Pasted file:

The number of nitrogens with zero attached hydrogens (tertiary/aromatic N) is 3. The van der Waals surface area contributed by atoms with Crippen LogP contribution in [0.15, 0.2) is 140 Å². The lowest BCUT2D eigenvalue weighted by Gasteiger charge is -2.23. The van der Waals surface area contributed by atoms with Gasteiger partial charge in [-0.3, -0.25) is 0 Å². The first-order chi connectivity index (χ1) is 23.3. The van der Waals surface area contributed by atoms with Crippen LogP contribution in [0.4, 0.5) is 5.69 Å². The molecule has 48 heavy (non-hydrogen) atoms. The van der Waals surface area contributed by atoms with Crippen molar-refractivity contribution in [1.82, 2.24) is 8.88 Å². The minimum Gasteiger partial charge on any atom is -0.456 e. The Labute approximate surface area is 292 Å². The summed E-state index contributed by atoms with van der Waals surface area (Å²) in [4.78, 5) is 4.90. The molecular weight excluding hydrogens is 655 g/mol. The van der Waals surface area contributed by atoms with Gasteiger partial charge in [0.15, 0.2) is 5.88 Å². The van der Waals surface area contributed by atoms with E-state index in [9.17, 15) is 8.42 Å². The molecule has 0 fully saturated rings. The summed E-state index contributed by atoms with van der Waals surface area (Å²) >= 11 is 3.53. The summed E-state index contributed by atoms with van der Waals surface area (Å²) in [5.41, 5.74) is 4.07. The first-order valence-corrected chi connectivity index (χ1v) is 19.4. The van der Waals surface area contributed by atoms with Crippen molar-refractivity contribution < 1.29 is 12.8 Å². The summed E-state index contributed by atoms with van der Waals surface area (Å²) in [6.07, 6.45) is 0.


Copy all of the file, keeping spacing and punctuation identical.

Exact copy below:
The number of nitrogens with zero attached hydrogens (tertiary/aromatic N) is 3. The van der Waals surface area contributed by atoms with Crippen LogP contribution in [0.15, 0.2) is 140 Å². The lowest BCUT2D eigenvalue weighted by Gasteiger charge is -2.23. The van der Waals surface area contributed by atoms with Gasteiger partial charge in [-0.3, -0.25) is 0 Å². The first-order chi connectivity index (χ1) is 23.3. The van der Waals surface area contributed by atoms with Crippen LogP contribution in [0.4, 0.5) is 5.69 Å². The molecule has 48 heavy (non-hydrogen) atoms. The van der Waals surface area contributed by atoms with Crippen molar-refractivity contribution in [1.82, 2.24) is 8.88 Å². The minimum Gasteiger partial charge on any atom is -0.456 e. The Labute approximate surface area is 292 Å². The summed E-state index contributed by atoms with van der Waals surface area (Å²) in [4.78, 5) is 4.90. The molecular weight excluding hydrogens is 655 g/mol. The van der Waals surface area contributed by atoms with Gasteiger partial charge in [0.15, 0.2) is 5.88 Å². The van der Waals surface area contributed by atoms with E-state index in [9.17, 15) is 8.42 Å². The molecule has 0 fully saturated rings. The summed E-state index contributed by atoms with van der Waals surface area (Å²) >= 11 is 3.53. The summed E-state index contributed by atoms with van der Waals surface area (Å²) in [5.41, 5.74) is 4.07. The first-order valence-corrected chi connectivity index (χ1v) is 19.4. The van der Waals surface area contributed by atoms with Crippen molar-refractivity contribution < 1.29 is 12.8 Å². The summed E-state index contributed by atoms with van der Waals surface area (Å²) in [6.07, 6.45) is 0.